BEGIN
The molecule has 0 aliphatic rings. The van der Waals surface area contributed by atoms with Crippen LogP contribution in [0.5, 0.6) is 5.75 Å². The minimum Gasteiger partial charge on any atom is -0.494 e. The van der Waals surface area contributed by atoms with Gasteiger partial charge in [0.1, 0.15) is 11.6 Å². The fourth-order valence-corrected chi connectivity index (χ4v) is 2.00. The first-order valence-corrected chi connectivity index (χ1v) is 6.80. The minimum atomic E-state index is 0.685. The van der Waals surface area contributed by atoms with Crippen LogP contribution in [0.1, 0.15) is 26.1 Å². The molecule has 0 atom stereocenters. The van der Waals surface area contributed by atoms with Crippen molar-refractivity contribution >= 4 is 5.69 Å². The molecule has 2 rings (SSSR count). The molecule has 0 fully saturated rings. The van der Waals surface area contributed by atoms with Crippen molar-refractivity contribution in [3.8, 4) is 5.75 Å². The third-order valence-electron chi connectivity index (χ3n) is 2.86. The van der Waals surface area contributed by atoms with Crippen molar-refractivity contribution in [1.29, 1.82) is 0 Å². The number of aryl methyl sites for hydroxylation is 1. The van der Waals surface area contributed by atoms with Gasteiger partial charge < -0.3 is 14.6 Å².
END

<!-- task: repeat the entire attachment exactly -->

The molecule has 0 aliphatic rings. The van der Waals surface area contributed by atoms with Crippen LogP contribution in [0.5, 0.6) is 5.75 Å². The minimum Gasteiger partial charge on any atom is -0.494 e. The van der Waals surface area contributed by atoms with Gasteiger partial charge in [0.1, 0.15) is 11.6 Å². The fourth-order valence-corrected chi connectivity index (χ4v) is 2.00. The first-order valence-corrected chi connectivity index (χ1v) is 6.80. The minimum atomic E-state index is 0.685. The van der Waals surface area contributed by atoms with Crippen LogP contribution in [0.1, 0.15) is 26.1 Å². The molecule has 0 atom stereocenters. The van der Waals surface area contributed by atoms with Crippen molar-refractivity contribution >= 4 is 5.69 Å². The molecule has 2 rings (SSSR count). The molecule has 0 fully saturated rings. The van der Waals surface area contributed by atoms with Crippen molar-refractivity contribution in [3.8, 4) is 5.75 Å². The third-order valence-electron chi connectivity index (χ3n) is 2.86. The van der Waals surface area contributed by atoms with Crippen molar-refractivity contribution in [1.29, 1.82) is 0 Å². The number of aryl methyl sites for hydroxylation is 1. The van der Waals surface area contributed by atoms with Gasteiger partial charge < -0.3 is 14.6 Å².